Indonesian Domestic Workers and the (Un)making of Transnational Livelihoods and Provisional Futures
Yeoh, Brenda S.A.
Khoo, Choon Yen
MetadataShow full item record
Doreen Massey (2005. For Space. London: Sage.) argued that space and time should not be reduced to a bounded locality of the 'here and now' and instead proposed re-imagining 'space as simultaneity of stories-so-far'. We build on her argument to suggest that an appreciation of migrant aspirations and future trajectories require us to go beyond simultaneous 'stories-so-far' but also consider 'stories-to-come' which may build upon, divert from, or even unmake the 'stories-so-far'. We apply these ideas to our study (based on a questionnaire survey and in-depth interviews) of the transnational journeys traced by Indonesian domestic workers employed in Singaporean middle-class homes. We argue that socially and culturally specific notions of risk can work to propel and sustain migration into retrogressive occupations like domestic work, as well as disrupt dominant narratives around migrants as strategic actors, necessarily in control of their trajectories and driven by their migration plans. The calculus of risk-taking and aspiration on which transnational livelihoods are predicated is one that takes into account both situatedness in and connectedness across different places (in short simultaneous 'stories-so-far'). At the same time, future 'stories-to-come' may entail both subtle shifts and constant (re)negotiations that propel individual life stories unto different pathways.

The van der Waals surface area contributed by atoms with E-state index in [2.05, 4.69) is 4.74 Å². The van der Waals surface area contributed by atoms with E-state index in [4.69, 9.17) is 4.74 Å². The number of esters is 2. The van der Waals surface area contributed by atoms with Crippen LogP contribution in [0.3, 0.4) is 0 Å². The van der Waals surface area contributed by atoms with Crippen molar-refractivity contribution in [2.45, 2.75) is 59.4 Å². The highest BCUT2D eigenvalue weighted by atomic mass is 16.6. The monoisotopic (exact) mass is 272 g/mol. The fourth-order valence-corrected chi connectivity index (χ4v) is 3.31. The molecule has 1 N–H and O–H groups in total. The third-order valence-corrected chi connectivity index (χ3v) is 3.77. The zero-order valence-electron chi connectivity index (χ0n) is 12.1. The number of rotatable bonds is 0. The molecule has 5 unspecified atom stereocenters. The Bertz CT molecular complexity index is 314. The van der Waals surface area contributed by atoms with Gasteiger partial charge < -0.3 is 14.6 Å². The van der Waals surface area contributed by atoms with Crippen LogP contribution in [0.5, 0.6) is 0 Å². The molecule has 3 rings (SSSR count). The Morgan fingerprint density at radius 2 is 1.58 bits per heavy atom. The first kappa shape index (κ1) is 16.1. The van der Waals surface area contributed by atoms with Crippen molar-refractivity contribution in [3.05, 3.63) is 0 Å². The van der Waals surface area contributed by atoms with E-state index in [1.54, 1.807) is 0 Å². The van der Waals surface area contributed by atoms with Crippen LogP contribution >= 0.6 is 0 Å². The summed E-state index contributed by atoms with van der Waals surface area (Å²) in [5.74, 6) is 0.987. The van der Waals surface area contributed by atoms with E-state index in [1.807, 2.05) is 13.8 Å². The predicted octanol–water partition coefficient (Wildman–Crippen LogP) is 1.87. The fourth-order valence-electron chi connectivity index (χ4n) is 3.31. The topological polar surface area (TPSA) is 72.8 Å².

CitationYeoh, B.S.A.; Platt, M.; Khoo, .Y.; Lam, T. and Baey, G. (2017) 'Indonesian domestic workers and the (un)making of transnational livelihoods and provisional futures', Social & Cultural Geography, 18:3, 415-434, DOI: 10.1080/14649365.2016.1185800
Migrating out of Poverty